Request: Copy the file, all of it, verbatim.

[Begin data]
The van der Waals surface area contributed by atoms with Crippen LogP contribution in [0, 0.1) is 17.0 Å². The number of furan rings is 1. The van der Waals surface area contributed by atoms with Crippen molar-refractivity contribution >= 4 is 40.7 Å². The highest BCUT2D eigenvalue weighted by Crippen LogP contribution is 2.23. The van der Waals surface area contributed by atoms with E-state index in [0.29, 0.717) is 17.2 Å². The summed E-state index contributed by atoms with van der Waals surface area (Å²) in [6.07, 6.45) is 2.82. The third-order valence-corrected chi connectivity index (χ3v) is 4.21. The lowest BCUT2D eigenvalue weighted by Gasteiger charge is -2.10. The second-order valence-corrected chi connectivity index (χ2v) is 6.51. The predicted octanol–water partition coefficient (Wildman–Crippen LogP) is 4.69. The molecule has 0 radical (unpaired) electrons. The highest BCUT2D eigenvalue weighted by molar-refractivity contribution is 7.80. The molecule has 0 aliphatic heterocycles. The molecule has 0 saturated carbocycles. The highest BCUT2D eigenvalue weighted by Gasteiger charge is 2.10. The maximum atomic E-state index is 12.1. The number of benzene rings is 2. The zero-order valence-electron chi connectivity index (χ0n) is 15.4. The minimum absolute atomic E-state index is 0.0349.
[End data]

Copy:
The van der Waals surface area contributed by atoms with Crippen LogP contribution in [0, 0.1) is 17.0 Å². The number of furan rings is 1. The van der Waals surface area contributed by atoms with Crippen molar-refractivity contribution >= 4 is 40.7 Å². The highest BCUT2D eigenvalue weighted by Crippen LogP contribution is 2.23. The van der Waals surface area contributed by atoms with E-state index in [0.29, 0.717) is 17.2 Å². The summed E-state index contributed by atoms with van der Waals surface area (Å²) in [6.07, 6.45) is 2.82. The third-order valence-corrected chi connectivity index (χ3v) is 4.21. The lowest BCUT2D eigenvalue weighted by Gasteiger charge is -2.10. The second-order valence-corrected chi connectivity index (χ2v) is 6.51. The predicted octanol–water partition coefficient (Wildman–Crippen LogP) is 4.69. The molecule has 0 radical (unpaired) electrons. The highest BCUT2D eigenvalue weighted by molar-refractivity contribution is 7.80. The molecule has 0 aliphatic heterocycles. The molecule has 0 saturated carbocycles. The highest BCUT2D eigenvalue weighted by Gasteiger charge is 2.10. The maximum atomic E-state index is 12.1. The number of benzene rings is 2. The zero-order valence-electron chi connectivity index (χ0n) is 15.4. The minimum absolute atomic E-state index is 0.0349.